hey terrorized the central China plains like the old Jesse James gang, raiding military arsenals at night and robbing banks by day. The masked bandits killed everyone in sight as they rode off on bicycles with bags of loot.

By the time their rampage was stopped in a predawn shootout, two men in their twenties had left a wake of destruction hundreds of miles wide. They killed nine people, including two police officers. They seriously injured six others. They stole thousands of dollars and enough weapons for a small army.

Their confessions plumbed the depths of social despair. Sons of middle-level workers, they felt trapped in China's poverty cycle. They fantasized a life of beautiful women and luxuries glimpsed in the Gregory Peck film, "The Man With a Million." They admired Hitler's use of power and plotted a course of violence, preaching the slogan, "Nice guys finish last."

Their story sounds a bit incongruous in a nation stereotyped for its obedient citizenry, but it is one of the criminal profiles revealed in secret police reports of major offenses in 1979 and 1980. The Washington Post was able to obtain a collection of 21 reports about major crimes committed in those two years that offers a unique glimpse into the world of the Chinese criminal and the police who are pursuing him.

The reports disclose pockets of deviant behavior seldom reported in the state-run media. They put a rare spotlight on China's misfits, the crooked few driven by misplaced passions, greed or social frustration in this regimented Communist land.

The criminal scene the documents portray is very different from the popular image of China as an orderly, nonviolent society. Rather, it is a realm of sudden brutality, sordid love triangles, macabre sexual mutilation and cunning theft rings.

The police manhunts led to parts of China hidden from the foreign observer, through mean city streets of cynical youths, through the rugged hinterlands inhabited by corrupt commune bosses and peasants known as "Slimy" and "Night Prowler." In this milieu, a bandit cut off his victim's arm for a wristwatch, a disgruntled factory worker blows up a busload of 36 persons, leaving a suicide note that says, "Only I can determine my fate."

Compared with those on U.S. police blotters, the Chinese law breaker is a rare species. Official press accounts list an average of 750,000 offenses in China yearly -- less than a fiftieth of the cases reported in the United States in 1980.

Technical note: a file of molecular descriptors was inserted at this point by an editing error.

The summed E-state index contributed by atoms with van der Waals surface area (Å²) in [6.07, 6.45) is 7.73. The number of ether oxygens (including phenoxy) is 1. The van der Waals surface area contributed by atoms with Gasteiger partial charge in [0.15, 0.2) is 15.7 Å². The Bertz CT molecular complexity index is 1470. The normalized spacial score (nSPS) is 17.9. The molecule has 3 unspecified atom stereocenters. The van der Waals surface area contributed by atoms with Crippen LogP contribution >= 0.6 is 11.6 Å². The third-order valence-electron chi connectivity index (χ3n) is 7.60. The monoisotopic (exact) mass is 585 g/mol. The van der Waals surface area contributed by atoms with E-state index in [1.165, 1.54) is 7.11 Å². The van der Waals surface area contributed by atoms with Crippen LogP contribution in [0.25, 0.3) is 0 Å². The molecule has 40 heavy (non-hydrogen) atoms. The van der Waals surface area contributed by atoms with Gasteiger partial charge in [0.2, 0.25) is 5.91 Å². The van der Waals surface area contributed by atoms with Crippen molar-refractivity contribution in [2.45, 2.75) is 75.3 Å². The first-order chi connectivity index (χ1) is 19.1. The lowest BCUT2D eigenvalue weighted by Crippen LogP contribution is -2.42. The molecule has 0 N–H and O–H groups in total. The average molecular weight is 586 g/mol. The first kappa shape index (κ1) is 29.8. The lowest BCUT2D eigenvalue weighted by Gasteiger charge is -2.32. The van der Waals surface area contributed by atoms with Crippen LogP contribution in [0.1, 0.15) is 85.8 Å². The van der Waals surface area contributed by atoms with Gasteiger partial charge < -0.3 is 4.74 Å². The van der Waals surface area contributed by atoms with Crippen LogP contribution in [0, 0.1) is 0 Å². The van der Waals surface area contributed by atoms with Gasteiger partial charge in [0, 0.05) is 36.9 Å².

Still, crime has become serious enough for strict law-and-order campaigns. Newspapers occasionally report crimes and punishments, usually to convey a lesson in morality. Executions are carried out in sports stadiums with thousands of cheering spectators.

"Not only are they bold, unscrupulous and blind to the consequences, they are extraordinarily cunning," said police investigators from China's southwest describing a new breed of criminal.

No meaningful composite of the Chinese outlaw can be drawn from the police records. The culprits came from all parts of China and from diverse backgrounds ranging from rural vagabond to city physician. Ages range from 14 to 58.

Most offenders, however, fall into a grouping known as "the lost generation." Now in their twenties and thirties, they sacrificed their schooling and chance for good jobs to fuel a political campaign in the 1960s called the Cultural Revolution that today is universally condemned as China's darkest hour.

Their frustration and sense of betrayal form part of the sociology of crime provided in the police documents.

"They felt hopeless about the future," said investigators analyzing the central plains bandits. "They see a very large gap between their own expectations and the social reality."

Opposed to China's criminals, the documents make clear, is a police force prepared to use far-reaching investigatory powers and to devote weeks and even months methodically following up the minutest clues to bring the wrongdoers to justice.

One group of investigators checked out 5,000 false leads, examined 20,000 sets of fingerprints and questioned 700 suspects before devising a new hypothesis to solve a kidnaping.

A cylindrical shoelace and two pieces of walnut cake found next to a murder victim in an empty railway car eventually led to the arrest of a killer.

The mercenary motives of today's criminal strikes a raw nerve in a Marxist system that, at least theoretically, strives to eliminate social classes and private property.

China's 33 years of communism have produced an economy of scarcity. City dwellers squeeze into four square yards each of housing. Average annual grain consumption remains at 1950s levels. An archaic school system offers college places to only 5 percent of eligible students.

In this setting, property crime has become a shortcut to easy wealth. About half of the offenses detailed in the police reports were robberies and thefts committed by desperate men seeking a way out of deprivation.